Pet Glaucoma Spring, TX
If your pet has been diagnosed with glaucoma, we provide specialized care for this serious eye condition that can cause vision loss in pets.
What is Glaucoma?
Glaucoma is the increase of pressure within the eye or intraocular pressure (IOP). This increase in IOP is a painful condition that will result in blindness if not treated.
What are the clinical signs of glaucoma?
Clinical signs associated with glaucoma include redness, corneal cloudiness, dilation of the pupil, and temporary blindness. Enlargement of the globe and permanent blindness is indicative of chronic glaucoma.
What are the causes of glaucoma?
The most common cause of glaucoma in dogs is genetic. Genetic glaucoma typically develops at 5 to 6 years of age. High-incidence breeds for genetic glaucoma include Cocker Spaniel, Basset Hound, miniature and toy Poodle, Chow Chow, Boston Terrier, Shar Pei, and Shih Tzu. However, any breed, including mixed breeds, can develop genetic glaucoma. If not treated, genetic glaucoma will result in complete blindness, developing in the first eye and affecting the second eye with an average of 8 months. Inflammation within the eye is the second most common cause of glaucoma in dogs and the primary cause in cats. Other etiologies of glaucoma include lens luxation, intraocular tumors, trauma, chronic cataracts, and retinal detachment.
What is the treatment for glaucoma?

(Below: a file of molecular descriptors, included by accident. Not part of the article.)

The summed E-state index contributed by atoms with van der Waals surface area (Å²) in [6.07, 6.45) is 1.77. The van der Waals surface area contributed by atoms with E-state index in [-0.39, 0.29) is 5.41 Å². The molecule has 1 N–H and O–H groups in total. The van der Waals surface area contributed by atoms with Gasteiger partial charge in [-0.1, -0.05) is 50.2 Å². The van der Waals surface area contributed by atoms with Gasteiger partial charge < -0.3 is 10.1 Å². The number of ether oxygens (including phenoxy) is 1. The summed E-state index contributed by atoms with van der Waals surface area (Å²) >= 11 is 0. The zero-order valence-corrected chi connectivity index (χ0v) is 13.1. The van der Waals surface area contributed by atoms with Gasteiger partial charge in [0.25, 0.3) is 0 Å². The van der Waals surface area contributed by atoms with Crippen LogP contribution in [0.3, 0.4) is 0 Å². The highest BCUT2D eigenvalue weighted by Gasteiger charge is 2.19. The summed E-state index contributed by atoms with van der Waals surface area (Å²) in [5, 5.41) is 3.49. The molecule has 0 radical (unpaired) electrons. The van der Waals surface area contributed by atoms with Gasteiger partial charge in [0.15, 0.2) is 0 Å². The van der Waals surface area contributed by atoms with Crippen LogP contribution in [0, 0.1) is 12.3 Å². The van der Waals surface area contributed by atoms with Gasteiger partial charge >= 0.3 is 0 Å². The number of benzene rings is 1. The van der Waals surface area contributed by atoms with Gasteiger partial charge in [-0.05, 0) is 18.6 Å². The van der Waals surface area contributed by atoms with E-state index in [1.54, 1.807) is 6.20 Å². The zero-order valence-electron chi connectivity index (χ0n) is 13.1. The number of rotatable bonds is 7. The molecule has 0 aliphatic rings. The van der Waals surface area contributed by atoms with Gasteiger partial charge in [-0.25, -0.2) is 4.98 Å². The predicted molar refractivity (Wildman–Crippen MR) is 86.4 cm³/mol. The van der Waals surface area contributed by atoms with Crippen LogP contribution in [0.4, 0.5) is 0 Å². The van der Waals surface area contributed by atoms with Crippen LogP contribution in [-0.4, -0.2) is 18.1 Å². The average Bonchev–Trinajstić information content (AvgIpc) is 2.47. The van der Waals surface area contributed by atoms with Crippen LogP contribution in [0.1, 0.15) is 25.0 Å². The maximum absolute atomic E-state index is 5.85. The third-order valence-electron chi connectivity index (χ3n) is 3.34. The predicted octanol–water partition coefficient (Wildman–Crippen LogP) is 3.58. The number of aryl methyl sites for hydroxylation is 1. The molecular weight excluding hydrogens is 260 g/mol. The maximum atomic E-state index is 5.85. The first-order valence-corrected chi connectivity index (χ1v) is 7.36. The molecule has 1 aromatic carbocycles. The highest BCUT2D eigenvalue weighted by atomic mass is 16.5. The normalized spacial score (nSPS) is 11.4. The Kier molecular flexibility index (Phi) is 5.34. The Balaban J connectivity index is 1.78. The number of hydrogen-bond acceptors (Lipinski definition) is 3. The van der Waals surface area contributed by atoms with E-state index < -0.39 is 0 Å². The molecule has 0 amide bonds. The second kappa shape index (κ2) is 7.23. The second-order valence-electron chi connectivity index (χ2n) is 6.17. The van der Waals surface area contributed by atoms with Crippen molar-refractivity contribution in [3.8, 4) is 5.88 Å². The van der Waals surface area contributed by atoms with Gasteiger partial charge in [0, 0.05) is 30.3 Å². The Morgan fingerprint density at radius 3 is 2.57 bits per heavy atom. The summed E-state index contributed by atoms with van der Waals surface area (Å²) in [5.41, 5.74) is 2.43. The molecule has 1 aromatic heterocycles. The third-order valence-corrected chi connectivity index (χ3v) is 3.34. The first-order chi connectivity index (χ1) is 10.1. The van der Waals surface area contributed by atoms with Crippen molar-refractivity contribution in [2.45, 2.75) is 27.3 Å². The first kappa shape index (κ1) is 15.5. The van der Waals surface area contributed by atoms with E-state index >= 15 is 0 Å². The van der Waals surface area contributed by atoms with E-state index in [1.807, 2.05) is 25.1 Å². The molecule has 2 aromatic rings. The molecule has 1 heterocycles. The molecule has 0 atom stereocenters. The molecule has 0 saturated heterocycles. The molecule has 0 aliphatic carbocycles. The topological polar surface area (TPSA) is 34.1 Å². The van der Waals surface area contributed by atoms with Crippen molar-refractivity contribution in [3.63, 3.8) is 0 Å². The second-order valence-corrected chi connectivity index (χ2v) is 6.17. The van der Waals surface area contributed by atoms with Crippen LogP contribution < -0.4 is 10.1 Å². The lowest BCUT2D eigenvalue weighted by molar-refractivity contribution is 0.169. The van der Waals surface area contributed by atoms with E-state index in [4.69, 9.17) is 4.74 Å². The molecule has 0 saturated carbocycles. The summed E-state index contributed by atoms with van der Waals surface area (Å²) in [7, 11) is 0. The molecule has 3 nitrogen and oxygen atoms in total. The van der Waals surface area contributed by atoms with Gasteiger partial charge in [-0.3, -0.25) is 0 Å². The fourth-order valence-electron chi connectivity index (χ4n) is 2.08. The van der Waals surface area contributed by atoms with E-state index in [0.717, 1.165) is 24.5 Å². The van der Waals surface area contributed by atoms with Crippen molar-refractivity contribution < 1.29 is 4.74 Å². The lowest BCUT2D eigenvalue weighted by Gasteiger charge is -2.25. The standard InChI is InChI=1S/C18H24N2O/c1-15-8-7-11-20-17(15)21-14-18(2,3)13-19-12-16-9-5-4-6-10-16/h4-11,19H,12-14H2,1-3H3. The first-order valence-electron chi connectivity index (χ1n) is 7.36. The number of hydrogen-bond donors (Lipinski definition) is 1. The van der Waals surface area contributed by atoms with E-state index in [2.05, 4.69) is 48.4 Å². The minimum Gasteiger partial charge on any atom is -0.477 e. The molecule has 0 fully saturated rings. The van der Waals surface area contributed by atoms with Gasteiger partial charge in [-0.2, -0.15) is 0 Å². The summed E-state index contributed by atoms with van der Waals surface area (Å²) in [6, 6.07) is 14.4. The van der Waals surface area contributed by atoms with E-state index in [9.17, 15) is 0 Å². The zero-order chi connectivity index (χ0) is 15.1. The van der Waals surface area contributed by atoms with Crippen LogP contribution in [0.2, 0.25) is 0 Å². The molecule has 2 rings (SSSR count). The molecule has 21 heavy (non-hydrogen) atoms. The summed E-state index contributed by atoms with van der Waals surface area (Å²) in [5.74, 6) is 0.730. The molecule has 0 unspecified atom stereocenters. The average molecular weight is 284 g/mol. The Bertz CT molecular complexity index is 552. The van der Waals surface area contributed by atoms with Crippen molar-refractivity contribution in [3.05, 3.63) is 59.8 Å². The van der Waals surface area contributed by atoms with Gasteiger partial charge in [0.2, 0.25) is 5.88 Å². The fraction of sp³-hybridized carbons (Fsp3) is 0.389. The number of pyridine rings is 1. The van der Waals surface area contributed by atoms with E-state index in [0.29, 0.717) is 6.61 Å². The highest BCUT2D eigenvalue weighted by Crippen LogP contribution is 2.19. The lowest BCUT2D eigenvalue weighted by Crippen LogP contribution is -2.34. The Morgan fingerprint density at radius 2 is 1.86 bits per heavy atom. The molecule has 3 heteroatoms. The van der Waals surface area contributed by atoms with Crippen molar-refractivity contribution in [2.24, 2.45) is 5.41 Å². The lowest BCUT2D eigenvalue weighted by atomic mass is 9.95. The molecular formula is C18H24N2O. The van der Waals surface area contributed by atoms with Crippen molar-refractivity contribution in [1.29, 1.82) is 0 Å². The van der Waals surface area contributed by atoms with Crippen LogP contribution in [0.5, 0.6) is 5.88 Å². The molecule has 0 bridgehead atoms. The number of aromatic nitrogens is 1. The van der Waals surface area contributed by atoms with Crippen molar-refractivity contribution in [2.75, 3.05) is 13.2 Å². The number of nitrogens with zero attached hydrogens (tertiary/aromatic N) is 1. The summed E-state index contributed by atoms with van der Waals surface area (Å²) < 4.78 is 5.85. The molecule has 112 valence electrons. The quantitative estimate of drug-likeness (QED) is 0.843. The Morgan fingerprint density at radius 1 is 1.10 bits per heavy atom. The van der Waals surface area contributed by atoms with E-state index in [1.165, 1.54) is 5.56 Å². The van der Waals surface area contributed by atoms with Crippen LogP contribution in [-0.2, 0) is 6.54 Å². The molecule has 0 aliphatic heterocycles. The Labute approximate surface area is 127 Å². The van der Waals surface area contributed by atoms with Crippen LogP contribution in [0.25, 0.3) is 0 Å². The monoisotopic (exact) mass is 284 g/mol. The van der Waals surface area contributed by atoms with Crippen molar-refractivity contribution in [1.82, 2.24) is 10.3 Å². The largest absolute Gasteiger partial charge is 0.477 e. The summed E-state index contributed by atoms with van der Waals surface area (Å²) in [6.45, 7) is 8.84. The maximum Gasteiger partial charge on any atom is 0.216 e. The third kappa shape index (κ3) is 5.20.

Glaucoma is a challenging disease to treat in veterinary medicine. It is essential to lower the intraocular pressure to relieve the pain and preserve vision. Treatment options include medical therapy, surgery, and salvage procedures. The most effective treatment option depends on many factors, including the amount of damage the eye has sustained and the potential for vision. Medical treatment is an important element for treating glaucoma but is not typically effective as a single modality. Employing medical treatment only in early glaucoma is not effective in controlling the IOP over the long term or preserving vision. Surgical treatments, when coupled with medical therapy, have been demonstrated most effective in long-term IOP control and extending vision. Surgical treatments for glaucoma include the application of laser energy to certain portions of the globe to decrease the production of fluid within the eye and the placement of drainage shunts to increase the release of fluid within the eye. Surgery management is usually indicated if vision or the potential of vision is present.
A blind, painful eye that is in the latter stages of glaucoma is usually a candidate for a salvage procedure. These include enucleation (complete removal of the globe) or evisceration, a procedure that is functionally similar to an enucleation but gives the appearance of the globe. As mentioned previously, patients that develop genetic glaucoma in one eye will develop glaucoma in the second eye on an average of 8 months. However, if genetic glaucoma is recognized in the first eye, treating the unaffected eye with once-daily medication has been demonstrated to delay the onset of glaucoma in the second eye for an average of 3 years.